In 1973, I went off to college at Syracuse University in upstate New York with no clear
idea what I wanted to major in and after four and a half semesters of unproductive study, I dropped out and went home to try and figure out what I wanted to do with my life. Torn between making a good living and pursuing something meaningful, I took a job in New York City to make some money and get my head together.
I was restless in New York—the biting stench of carbon monoxide and tobacco smoke, the lack of open space, the crush of crowds and the unruliness of bicycle messengers and taxicabs racing to beat the traffic lights made working in the city unenjoyable, if not dangerous. The only redeeming value was the amount of daily walking though the vastness of Manhattan’s concrete and steel canyons—but I yearned for the wide open spaces, forests, and the intimacy with nature I enjoyed in my youth.
In July of 1976, I followed the sage advice of Horace Greely to “go west” and moved to Phoenix,
Arizona to seek my fortunes. I returned to college at Arizona State University briefly — disillusioned once again when I could not find something to unleash my creative instincts – and then I started looking to get into business. In 1982, after two failed attempts, I founded China Mist Tea Company with friend Dan Schweiker. Both of us had gone broke in the coffee business within a month of each other earlier in the year.
At China Mist, I was able to exercise my creativity almost unfettered. In those days, fresh brewed iced tea was generally made in stainless steel dispensers using
large restaurant filter bags—a method that produced inconsistent iced tea. Where the predominant iced tea suppliers were turning to instant teas, we were one of the first companies to see a future in Bunn-Omatic’s new iced tea brewer, which produced 3 gallons of fresh brewed iced tea in just 10 minutes—consistent every time.
By 1983, we knew we were on to something. We sourced a better quality of iced tea for mainstream foodservice and marketed it as “gourmet fresh-brewed iced tea.” We broadened our product offering to include flavored iced teas (Passion Fruit being the first) and as our company grew, we developed a unique distributor system of independent entrepreneurs to market our products and practices from California to Florida.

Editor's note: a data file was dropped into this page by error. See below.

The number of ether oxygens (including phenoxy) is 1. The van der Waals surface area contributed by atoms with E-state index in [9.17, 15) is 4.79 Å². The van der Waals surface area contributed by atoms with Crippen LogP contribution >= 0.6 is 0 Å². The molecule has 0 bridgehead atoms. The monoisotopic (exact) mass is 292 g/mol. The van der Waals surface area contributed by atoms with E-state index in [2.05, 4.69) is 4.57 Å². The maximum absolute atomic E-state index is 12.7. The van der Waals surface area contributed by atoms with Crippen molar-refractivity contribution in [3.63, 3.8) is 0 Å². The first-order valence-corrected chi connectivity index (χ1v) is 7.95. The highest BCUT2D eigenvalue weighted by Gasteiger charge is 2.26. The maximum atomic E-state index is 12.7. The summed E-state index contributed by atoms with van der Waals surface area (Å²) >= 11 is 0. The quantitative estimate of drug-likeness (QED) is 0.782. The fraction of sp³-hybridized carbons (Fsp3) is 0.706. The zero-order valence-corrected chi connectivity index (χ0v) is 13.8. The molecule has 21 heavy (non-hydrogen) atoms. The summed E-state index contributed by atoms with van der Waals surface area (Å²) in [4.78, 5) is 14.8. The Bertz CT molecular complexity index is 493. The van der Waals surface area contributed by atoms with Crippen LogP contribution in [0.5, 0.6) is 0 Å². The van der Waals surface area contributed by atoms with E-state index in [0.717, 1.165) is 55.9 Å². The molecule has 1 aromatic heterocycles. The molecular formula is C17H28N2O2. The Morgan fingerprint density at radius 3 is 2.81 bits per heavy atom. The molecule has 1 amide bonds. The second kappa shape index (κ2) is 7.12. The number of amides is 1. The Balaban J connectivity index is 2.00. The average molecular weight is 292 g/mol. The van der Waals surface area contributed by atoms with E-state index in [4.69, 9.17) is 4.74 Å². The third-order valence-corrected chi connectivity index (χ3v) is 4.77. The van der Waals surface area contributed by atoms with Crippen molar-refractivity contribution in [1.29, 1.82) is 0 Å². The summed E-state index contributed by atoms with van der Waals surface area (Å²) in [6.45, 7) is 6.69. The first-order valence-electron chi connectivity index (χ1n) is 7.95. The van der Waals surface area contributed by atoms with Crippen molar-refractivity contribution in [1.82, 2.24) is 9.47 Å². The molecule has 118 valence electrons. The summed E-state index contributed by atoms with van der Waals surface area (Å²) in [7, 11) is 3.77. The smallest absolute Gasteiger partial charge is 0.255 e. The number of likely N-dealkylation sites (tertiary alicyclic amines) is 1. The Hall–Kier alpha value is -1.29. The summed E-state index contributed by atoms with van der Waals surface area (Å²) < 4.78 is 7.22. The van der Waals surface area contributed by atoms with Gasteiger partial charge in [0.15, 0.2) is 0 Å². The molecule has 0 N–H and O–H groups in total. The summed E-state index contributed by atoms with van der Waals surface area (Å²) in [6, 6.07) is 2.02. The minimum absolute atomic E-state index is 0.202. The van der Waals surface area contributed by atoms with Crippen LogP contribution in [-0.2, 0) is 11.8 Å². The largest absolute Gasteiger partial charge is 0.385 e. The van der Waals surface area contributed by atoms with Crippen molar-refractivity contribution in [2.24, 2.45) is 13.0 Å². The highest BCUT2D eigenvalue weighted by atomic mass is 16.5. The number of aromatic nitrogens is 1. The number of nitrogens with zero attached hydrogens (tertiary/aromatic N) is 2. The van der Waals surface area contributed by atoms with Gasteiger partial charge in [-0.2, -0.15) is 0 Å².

As I became more confident of our unique place in the foodservice iced tea market, I also began to evolve my environmental values.
I had finally been able to integrate my environmental values with my marketing acumen. However, in this case, I was way ahead of the curve. Because the new “Estate Black” iced tea was Fair Trade® and Organic, it was expensive and although this kind of product was beginning to show promise in natural food stores and gourmet markets, our offering met a resistant market of foodservice buyers who did not see the value these two certifications afforded.
A sustainable business has to account for three bottom lines: people, planet, and, of course, profit. Here I reached the inescapable conclusion that our Fair Trade Organic iced tea venture was to become a niche product in a niche market. To make it successful, I would need to go back to school.
Part 3 of my sustainability journey will recount my recent experience in the Executive Master of Sustainability Leadership Program at ASU.
John Martinson is the Co-Founder and Chief Sustainability Officer for Scottsdale, Arizona-based China Mist Iced Tea Company.